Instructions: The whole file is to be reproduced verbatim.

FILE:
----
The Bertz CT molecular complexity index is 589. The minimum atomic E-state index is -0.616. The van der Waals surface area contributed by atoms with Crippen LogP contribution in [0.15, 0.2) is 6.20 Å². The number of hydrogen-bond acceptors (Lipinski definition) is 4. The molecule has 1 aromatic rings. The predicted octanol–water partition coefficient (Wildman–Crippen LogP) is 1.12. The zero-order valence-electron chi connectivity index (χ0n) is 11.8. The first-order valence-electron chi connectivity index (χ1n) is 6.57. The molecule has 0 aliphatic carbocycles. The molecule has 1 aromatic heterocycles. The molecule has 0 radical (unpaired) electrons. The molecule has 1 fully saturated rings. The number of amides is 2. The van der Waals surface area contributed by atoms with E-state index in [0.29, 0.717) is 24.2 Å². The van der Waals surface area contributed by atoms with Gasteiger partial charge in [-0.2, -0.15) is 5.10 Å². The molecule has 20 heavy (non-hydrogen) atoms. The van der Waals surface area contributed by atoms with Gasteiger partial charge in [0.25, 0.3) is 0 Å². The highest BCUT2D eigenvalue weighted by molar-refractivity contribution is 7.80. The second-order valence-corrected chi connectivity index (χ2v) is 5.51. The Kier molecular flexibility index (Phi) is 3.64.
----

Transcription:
The Bertz CT molecular complexity index is 589. The minimum atomic E-state index is -0.616. The van der Waals surface area contributed by atoms with Crippen LogP contribution in [0.15, 0.2) is 6.20 Å². The number of hydrogen-bond acceptors (Lipinski definition) is 4. The molecule has 1 aromatic rings. The predicted octanol–water partition coefficient (Wildman–Crippen LogP) is 1.12. The zero-order valence-electron chi connectivity index (χ0n) is 11.8. The first-order valence-electron chi connectivity index (χ1n) is 6.57. The molecule has 0 aliphatic carbocycles. The molecule has 1 aromatic heterocycles. The molecule has 0 radical (unpaired) electrons. The molecule has 1 fully saturated rings. The number of amides is 2. The van der Waals surface area contributed by atoms with E-state index in [0.29, 0.717) is 24.2 Å². The van der Waals surface area contributed by atoms with Gasteiger partial charge in [-0.2, -0.15) is 5.10 Å². The molecule has 20 heavy (non-hydrogen) atoms. The van der Waals surface area contributed by atoms with Gasteiger partial charge in [0.25, 0.3) is 0 Å². The highest BCUT2D eigenvalue weighted by molar-refractivity contribution is 7.80. The second-order valence-corrected chi connectivity index (χ2v) is 5.51. The Kier molecular flexibility index (Phi) is 3.64.